Although demand for polypropylene and PET bottle resin has not suffered as much as some other commodity resins, overstocked supplies still led prices for each material to drop an average of 2 cents per pound in July.
PP prices now are down an average of 6 cents per pound from the start of the year, while PET bottle resin makers have given back 2 cents of a 7 cent-per-pound increase they had won earlier.
Unlike most commodities, PP has shown a slight sales increase of 0.5 percent through May, according to the American Plastics Council in Arlington, Va.
Industry analyst Bob Dennett chalked up most of PP's strength to a big boost in export sales, which had climbed almost 41 percent through May.
``What's saved polypropylene is that exports are up a ton,'' said Dennett of Houston-based Chemical Market Associates Inc. ``There's been a lot of material going to Europe and Mexico and even to Asia.''
Subtracting exports from the mix, North American demand is off almost 3 percent, which is not encouraging with more than a billion pounds of new capacity set to fire up in the second half of 2001. The completion of an expansion at Formosa Plastics Corp. USA's plant in Point Comfort, Texas, will bring about 300 million more pounds into the market, while the launch of a Dow Chemical Co./Tosco Corp. plant in Linden, N.J., represents almost 800 million pounds of annual capacity.
Industry sources said the Dow/Tosco plant is unlikely to go into full production this year. It is likely that the plant will be fired up briefly late in the year for accounting purposes, then shut down.
Sources added that ExxonMobil Chemical Co. has been particularly active in exporting PP to Asia in order to seed the market for a new plant the firm recently opened in Singapore.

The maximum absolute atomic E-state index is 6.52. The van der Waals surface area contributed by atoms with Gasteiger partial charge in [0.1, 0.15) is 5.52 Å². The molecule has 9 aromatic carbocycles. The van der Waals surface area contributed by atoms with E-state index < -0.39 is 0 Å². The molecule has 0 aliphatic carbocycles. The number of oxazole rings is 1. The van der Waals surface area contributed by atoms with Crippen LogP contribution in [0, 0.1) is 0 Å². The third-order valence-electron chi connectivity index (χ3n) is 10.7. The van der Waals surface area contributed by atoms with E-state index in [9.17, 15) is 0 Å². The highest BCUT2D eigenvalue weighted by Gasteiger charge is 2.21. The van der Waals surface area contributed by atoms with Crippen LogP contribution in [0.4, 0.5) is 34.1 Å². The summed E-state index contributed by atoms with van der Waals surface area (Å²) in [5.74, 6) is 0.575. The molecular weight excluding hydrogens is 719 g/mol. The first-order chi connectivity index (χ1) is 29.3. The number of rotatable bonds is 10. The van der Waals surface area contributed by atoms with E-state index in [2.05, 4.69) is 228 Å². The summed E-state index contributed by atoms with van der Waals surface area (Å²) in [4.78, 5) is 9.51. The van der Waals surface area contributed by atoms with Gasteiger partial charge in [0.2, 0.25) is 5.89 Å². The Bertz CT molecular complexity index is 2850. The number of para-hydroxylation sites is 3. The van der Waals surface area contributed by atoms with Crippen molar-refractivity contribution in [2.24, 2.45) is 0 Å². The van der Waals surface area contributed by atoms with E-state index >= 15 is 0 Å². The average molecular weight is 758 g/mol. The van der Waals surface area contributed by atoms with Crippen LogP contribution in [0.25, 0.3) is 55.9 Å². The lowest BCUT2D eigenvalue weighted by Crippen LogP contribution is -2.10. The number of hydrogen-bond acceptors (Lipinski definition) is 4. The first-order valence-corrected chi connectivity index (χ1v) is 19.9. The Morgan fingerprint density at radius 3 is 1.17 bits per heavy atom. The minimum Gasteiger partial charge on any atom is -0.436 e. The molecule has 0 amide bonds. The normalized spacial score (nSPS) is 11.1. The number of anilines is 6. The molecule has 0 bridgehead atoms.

Dennett places current PP operating rates at 80-85 percent and added that he does not anticipate any real recovery in the market until 2003.
And PP buyers are expecting more price drops yet to come in 2001.
``Packaging is still strong,'' a Chicago-area PP buyer said. ``But 1 percent growth isn't enough to raise prices.
``There's so much capacity out there that producers can make 4-5 percent more product overnight if they wanted to. These new [PP] plants were built to fit an 8 percent [annual] growth rate, and when you don't get it, this is what happens.''
Sales into injection molded rigid packaging applications offered PP makers a slight ray of hope, showing an increase of almost 14 percent through May. Injection molded rigid packaging - including cups, containers, caps and closures - accounted for almost 13 percent of domestic PP sales through the first five months of the year, according to APC.
In PET, haggling over the 7 cent increase began shortly after it went through to buyers in May.
``I don't think [it] was a good number to begin with,'' an East Coast-based buyer said. ``The bottlers weren't happy with it from the start.''
North American PET growth in the first half of 2001 checked in at about 2-3 percent, according to several producers and buyers contacted. That includes numbers that were flat to slightly down in the powerhouse carbonated soft drink sector and strong growth of roughly 20 percent in bottled water.
``The overall economic slump doesn't appear to have affected PET too much,'' said Tom Sherlock, PET business director for DAK Americas, the Charlotte, N.C.-based firm that took over DuPont's PET resin business in June. DAK is a unit of Alpek SA de CV, a petrochemicals firm based in Mexico City.
Tod Durst, PET sales manager for Nan Ya Plastics Corp. USA in Livingston, N.J., described the North American PET market as ``slightly oversupplied but getting tighter.''
``In the last six weeks, we've seen warmer temperatures throughout the country, which should help sales numbers for [carbonated soft drinks],'' Durst said.
Although several buyers said Asian PET has been more available in North America this year, Durst said material from that region does not pose a long-term threat to North American suppliers because supplies often are unreliable.